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ch02_3 - Ch 2.3 Modeling with First Order Equations...

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Ch 2.3: Modeling with First Order Equations Mathematical models characterize physical systems, often using differential equations. Model Construction : Translating physical situation into mathematical terms. Clearly state physical principles believed to govern process. Differential equation is a mathematical model of process, typically an approximation. Analysis of Model : Solving equations or obtaining qualitative understanding of solution. May simplify model, as long as physical essentials are preserved. Comparison with Experiment or Observation : Verifies solution or suggests refinement of model.
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Example 1: Mice and Owls Suppose a mouse population reproduces at a rate proportional to current population, with a rate constant of 0.5 mice/month (assuming no owls present). Further, assume that when an owl population is present, they eat 15 mice per day on average. The differential equation describing mouse population in the presence of owls, assuming 30 days in a month, is Using methods of calculus, we solved this equation in Chapter 1.2, obtaining 450 5 . 0 - = p p t ke p 5 . 0 900 + =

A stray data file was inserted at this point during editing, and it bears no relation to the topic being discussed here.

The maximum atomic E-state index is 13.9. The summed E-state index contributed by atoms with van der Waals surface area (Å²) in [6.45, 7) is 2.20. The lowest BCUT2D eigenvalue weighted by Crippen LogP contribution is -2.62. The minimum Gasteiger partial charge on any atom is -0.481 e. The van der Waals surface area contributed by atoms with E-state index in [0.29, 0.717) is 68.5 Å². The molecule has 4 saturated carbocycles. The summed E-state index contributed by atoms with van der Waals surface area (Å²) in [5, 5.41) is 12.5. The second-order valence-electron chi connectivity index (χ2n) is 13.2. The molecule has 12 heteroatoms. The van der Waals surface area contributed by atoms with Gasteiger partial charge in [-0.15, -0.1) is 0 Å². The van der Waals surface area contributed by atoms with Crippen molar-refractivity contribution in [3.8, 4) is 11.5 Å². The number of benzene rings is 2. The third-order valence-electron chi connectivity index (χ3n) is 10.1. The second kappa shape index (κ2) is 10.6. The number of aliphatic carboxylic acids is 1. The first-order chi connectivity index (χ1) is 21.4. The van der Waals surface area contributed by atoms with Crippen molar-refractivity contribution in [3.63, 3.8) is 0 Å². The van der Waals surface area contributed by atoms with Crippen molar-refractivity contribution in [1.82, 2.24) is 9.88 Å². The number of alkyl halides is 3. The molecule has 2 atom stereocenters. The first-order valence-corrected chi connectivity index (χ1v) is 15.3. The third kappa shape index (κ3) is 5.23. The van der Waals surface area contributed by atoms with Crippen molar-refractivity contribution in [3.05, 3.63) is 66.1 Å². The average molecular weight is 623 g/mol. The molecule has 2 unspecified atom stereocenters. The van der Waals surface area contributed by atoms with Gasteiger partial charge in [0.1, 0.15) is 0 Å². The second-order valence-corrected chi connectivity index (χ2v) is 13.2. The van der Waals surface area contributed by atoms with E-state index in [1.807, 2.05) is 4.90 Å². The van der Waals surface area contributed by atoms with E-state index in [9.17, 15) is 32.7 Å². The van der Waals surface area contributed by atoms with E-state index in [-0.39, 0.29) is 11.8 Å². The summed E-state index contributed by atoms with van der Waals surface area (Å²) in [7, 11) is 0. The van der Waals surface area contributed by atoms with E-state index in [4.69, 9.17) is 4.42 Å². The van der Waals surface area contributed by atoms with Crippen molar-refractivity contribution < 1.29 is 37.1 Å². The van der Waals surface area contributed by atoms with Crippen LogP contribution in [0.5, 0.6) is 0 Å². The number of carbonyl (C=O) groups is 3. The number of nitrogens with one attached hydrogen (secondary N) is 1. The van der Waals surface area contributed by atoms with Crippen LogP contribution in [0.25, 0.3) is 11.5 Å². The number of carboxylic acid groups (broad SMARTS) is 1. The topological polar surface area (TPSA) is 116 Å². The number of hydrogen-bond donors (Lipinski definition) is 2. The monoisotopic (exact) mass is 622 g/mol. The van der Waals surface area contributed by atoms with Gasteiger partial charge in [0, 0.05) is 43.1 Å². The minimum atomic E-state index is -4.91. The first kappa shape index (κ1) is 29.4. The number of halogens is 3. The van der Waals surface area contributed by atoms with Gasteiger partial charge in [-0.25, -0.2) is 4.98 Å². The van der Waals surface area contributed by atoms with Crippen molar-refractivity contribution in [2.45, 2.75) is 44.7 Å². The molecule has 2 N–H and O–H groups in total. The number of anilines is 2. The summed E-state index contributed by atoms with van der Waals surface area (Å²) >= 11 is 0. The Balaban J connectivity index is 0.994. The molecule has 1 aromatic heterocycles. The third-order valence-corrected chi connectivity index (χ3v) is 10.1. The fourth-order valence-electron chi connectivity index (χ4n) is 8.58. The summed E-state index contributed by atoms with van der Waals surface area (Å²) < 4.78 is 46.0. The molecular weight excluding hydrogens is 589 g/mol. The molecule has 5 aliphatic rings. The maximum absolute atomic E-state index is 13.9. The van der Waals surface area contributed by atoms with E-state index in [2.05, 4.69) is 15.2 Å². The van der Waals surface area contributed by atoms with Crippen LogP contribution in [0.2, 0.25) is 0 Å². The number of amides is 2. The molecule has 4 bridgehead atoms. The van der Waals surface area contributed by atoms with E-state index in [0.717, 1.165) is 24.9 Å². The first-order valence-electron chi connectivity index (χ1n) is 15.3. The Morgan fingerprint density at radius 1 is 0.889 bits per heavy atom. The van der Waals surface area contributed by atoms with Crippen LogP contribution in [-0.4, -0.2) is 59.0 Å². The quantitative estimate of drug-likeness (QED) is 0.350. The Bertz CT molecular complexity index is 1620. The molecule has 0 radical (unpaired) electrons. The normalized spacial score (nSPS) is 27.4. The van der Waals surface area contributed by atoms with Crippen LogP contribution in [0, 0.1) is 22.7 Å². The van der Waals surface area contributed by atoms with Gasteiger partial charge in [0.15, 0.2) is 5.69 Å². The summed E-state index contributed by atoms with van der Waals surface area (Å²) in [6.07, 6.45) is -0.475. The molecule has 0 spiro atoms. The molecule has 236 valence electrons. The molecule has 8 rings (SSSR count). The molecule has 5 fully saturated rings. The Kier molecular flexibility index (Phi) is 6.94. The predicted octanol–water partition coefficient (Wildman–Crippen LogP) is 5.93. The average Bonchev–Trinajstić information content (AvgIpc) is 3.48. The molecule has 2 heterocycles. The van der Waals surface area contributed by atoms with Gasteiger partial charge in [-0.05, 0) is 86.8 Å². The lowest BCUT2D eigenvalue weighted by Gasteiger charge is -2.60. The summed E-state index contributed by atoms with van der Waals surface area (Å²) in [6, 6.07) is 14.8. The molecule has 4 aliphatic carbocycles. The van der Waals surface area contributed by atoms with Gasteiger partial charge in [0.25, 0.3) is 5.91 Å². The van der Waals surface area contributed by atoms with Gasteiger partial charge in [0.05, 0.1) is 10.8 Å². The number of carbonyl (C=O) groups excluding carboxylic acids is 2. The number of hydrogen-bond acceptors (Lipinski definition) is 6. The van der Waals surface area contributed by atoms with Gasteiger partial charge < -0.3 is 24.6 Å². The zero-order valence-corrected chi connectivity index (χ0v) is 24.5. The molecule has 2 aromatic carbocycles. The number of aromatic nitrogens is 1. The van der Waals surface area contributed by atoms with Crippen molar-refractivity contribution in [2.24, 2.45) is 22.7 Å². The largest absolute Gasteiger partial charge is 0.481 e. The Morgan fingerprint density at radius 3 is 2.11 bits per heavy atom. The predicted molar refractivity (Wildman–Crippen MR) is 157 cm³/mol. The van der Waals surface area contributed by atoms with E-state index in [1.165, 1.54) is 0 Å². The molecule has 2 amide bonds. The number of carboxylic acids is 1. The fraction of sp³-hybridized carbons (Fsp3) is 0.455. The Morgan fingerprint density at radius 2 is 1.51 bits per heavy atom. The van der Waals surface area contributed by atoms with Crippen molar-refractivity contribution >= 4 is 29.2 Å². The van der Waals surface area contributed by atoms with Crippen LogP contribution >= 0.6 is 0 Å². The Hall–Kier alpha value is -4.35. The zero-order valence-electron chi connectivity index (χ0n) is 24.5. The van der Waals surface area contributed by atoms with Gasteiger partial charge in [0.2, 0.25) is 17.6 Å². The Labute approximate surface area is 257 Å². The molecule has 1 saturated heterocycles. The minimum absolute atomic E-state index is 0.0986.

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Example 2: Salt Solution (1 of 7) At time t = 0, a tank contains Q 0 lb of salt dissolved in 100 gal of water. Assume that water containing ¼ lb of salt/gal is entering tank at rate of r gal/min, and leaves at same rate. (a) Set up IVP that describes this salt solution flow process. (b) Find amount of salt Q ( t ) in tank at any given time t . (c) Find limiting amount Q L of salt Q ( t ) in tank after a very long time. (d) If r = 3 & Q 0 = 2 Q L , find time T after which salt is within 2% of Q L . (e) Find flow rate r required if T is not to exceed 45 min.
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Example 2: (a) Initial Value Problem (2 of 7) At time t = 0, a tank contains Q 0 lb of salt dissolved in 100 gal of water. Assume water containing ¼ lb of salt/gal enters tank at rate of r gal/min, and leaves at same rate.
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